Republican Senate hopeful Josh Hawley paid lawyers tens of thousands of dollars from his campaign funds to review emails and other documents from his time as a University of Missouri law professor before those records could be released under the state's Sunshine Law, according to documents obtained by The Star through an open records request.
A Mizzou spokesman described Hawley's use of outside attorneys to review the emails as "very rare." Officials at the university could not remember a time in recent history when this had been done before.
Experts said Hawley's use of campaign funds was legal. Democratic groups that filed the records requests for documents said it was hypocritical of Hawley, who has cast himself as a proponent of Missouri's Sunshine Law as attorney general and during his Senate campaign to unseat Sen. Claire McCaskill, D-Mo.
Hawley has asked the Missouri state legislature to strengthen the Sunshine Law to give him subpoena power and the authority to enforce the state’s records retention law.
The Democratic Senatorial Campaign Committee and another Democratic group, American Bridge, submitted requests last year under Missouri's Sunshine Law, looking for documents from Hawley as well as his wife, Erin
Hawley's campaign explained that Erin Hawley, who still works as a professor at the law school, "did not feel it was appropriate for her to be making public records determinations.
"She declined to review the more than 19,000 documents in question and instead she and Josh secured third party counsel to conduct an outside privilege review to ensure no attorney-client or attorney work product emails were released, in keeping with Missouri’s attorney ethics requirements.," the campaign said.
Among the emails the Hawleys' outside attorneys had sought to withhold from public release were messages between Hawley and his wife as "legally privileged spousal communications."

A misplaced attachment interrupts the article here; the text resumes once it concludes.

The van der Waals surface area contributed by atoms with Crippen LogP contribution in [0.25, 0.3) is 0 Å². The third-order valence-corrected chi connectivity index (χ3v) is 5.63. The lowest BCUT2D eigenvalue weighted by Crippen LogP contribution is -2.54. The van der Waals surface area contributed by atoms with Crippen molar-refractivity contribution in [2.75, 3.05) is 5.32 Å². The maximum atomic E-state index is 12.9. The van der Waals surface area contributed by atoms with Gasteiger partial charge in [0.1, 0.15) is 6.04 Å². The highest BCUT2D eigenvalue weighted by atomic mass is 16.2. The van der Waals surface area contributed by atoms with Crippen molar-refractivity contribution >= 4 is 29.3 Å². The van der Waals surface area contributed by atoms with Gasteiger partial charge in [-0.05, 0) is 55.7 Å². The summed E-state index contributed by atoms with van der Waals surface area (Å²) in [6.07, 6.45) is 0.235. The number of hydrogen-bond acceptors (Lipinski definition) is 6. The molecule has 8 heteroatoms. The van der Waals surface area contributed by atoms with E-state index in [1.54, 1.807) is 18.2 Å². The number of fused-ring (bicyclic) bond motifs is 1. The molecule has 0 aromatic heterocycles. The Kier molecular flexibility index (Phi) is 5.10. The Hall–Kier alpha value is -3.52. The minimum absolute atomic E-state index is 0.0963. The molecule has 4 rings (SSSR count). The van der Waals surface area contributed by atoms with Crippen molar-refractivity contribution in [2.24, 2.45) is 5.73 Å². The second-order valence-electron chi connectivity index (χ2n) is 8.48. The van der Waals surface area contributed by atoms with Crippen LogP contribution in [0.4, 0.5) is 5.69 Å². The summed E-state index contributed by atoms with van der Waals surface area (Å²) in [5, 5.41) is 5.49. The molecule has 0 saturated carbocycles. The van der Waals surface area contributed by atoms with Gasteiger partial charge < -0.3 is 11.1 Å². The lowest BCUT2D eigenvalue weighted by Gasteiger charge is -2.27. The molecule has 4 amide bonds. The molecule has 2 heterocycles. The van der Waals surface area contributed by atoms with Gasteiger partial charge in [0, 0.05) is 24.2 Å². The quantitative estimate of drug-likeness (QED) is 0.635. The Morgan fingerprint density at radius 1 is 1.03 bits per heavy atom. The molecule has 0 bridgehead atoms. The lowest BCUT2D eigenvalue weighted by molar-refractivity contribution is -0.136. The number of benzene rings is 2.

After inquiries from The Star, the Hawleys said Monday that they had asked their attorney to provide a reporter with copies of the emails between the couple. The Star received those emails Monday night. They are published below.
In addition to initially asking the university to withhold emails between Josh and Erin Hawley, the couple's attorneys had asked the university to withhold emails related to Josh Hawley's work for the Becket Fund for Religious Liberty, citing attorney-client privilege, as well as documents tied to his consulting work for an unnamed law firm and Josh and Erin Hawley's work on an amicus brief for the U.S. Supreme Court.
Other emails flagged by the Hawleys' attorneys were messages that contained students' names, the Hawleys' home address and a photo of their home, and tax documents with Josh Hawley's personal information.
In some cases, the university complied with requests by the Hawleys' attorneys to withhold documents; in other cases they did not. It's difficult to characterize which materials ultimately were withheld based on the emails obtained by The Star.
"What's Hawley hiding?" said David Bergstein, spokesman for the Democratic Senatorial Campaign Committee. "He talks a lot about transparency but doesn't want to apply the same rules to himself."
The DSCC submitted its open records request to the university in July 2017, as buzz built around the possibility that Hawley would jump in Missouri's U.S. Senate race.
On August 30, Paula Barrett, custodian of records for the University of Missouri system, sent an email to Erin Hawley about the DSCC's request for records from both her and her husband.
"Please have Josh review these files and make notes on a separate document that reference the file and page numbers of each document he has questions or concerns about," Barrett wrote.